Close to the edge
Another area of focus for us this year will be edge computing. We have an investment in a company still in stealth mode in this area and another potential deal in the pipeline. Both companies are building the infrastructure necessary for widescale adoption. Edge computing makes it possible to provide cloud services to developers or businesses by using spare capacity across many distributed devices or devices in useful remote locations. The speed of communications networks and the processing power of mobile and remote devices makes edge computing viable – a cost-effective, decentralised, resilient way of doing things at a time of increasing demand for cloud services. It can leverage the spare capacity in your computer, mobile phone – perhaps, one day, even the microprocessor in your fridge – to power other applications.
There are a lot of ways it can have practical use, such as in remote environments or for people working in the field, but we believe there is real value in creating the infrastructure and then seeing what people build on top of that. We also agree with the entrepreneurs in these companies that the Filecoin approach of incentivising consumers with cryptocurrency payments is not enough of an incentive especially as it adds complexity and decreases speed of operation – so this is not their favoured business model.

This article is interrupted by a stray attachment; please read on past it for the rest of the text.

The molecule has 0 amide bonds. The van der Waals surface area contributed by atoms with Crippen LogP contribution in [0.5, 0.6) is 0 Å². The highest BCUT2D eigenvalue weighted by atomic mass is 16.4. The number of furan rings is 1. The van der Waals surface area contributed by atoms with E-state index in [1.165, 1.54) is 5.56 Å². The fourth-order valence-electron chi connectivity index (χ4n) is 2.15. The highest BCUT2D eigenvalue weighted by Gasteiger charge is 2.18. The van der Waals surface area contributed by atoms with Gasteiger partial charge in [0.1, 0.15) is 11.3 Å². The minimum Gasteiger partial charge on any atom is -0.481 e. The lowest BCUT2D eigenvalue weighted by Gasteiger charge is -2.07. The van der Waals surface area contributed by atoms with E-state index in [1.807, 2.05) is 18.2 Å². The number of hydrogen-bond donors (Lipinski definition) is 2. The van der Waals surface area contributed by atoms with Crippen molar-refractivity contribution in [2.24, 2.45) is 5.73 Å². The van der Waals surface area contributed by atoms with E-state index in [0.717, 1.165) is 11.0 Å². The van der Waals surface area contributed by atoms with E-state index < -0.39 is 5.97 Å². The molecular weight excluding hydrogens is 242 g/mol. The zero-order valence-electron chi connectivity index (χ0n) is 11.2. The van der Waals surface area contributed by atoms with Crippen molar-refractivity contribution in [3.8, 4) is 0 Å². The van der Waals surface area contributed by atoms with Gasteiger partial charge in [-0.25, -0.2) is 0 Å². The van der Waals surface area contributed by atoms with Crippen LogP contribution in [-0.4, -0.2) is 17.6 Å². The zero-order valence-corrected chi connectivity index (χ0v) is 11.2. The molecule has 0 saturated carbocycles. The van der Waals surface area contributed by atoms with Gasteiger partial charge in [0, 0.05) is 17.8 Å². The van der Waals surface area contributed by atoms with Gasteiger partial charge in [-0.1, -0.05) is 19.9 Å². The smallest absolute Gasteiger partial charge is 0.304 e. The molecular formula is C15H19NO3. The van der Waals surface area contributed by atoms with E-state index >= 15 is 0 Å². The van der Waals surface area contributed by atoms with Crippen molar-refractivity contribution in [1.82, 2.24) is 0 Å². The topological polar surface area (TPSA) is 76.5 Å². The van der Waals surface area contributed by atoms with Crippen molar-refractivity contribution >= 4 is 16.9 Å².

These are just a couple of the technologies that we will be exploring as we accelerate our investing in Fund 2. Our target is to invest in 8-10 new companies per year. We had a relatively slow start in 2018 as we concentrated on building our foundations for our second fund, but we pushed the gas towards the end of the year, with eight deals now closed and three more in progress.
Coming back to Brexit, it’s interesting to note that 70 per cent of those 11 companies have at least one foreign founder. That really reinforces my belief that it is vital Britain remains open to entrepreneurs from other countries. The UK has been great at attracting founders from overseas to set up businesses here – very often with British co-founders, and nearly all our companies have benefited from being able to hire talent from across Europe and indeed across the globe.
The government’s plans to clamp down on immigration and its talk of limiting numbers to less than 100,000 per year are potentially disastrous. Immigration is a force for good in our country and it is important that we remain open for business and open to talent.
London, in particular, is very good at attracting that talent thanks to a thriving culture of entrepreneurialism, investment and collaboration. As long as we can keep that alive, I’m pretty hopeful about the next few years.
If that doesn’t happen, we will see more off-shoring, with commercial operations based here but development teams being set up in places like Croatia, Romania and Bulgaria.
Staying focused in changing times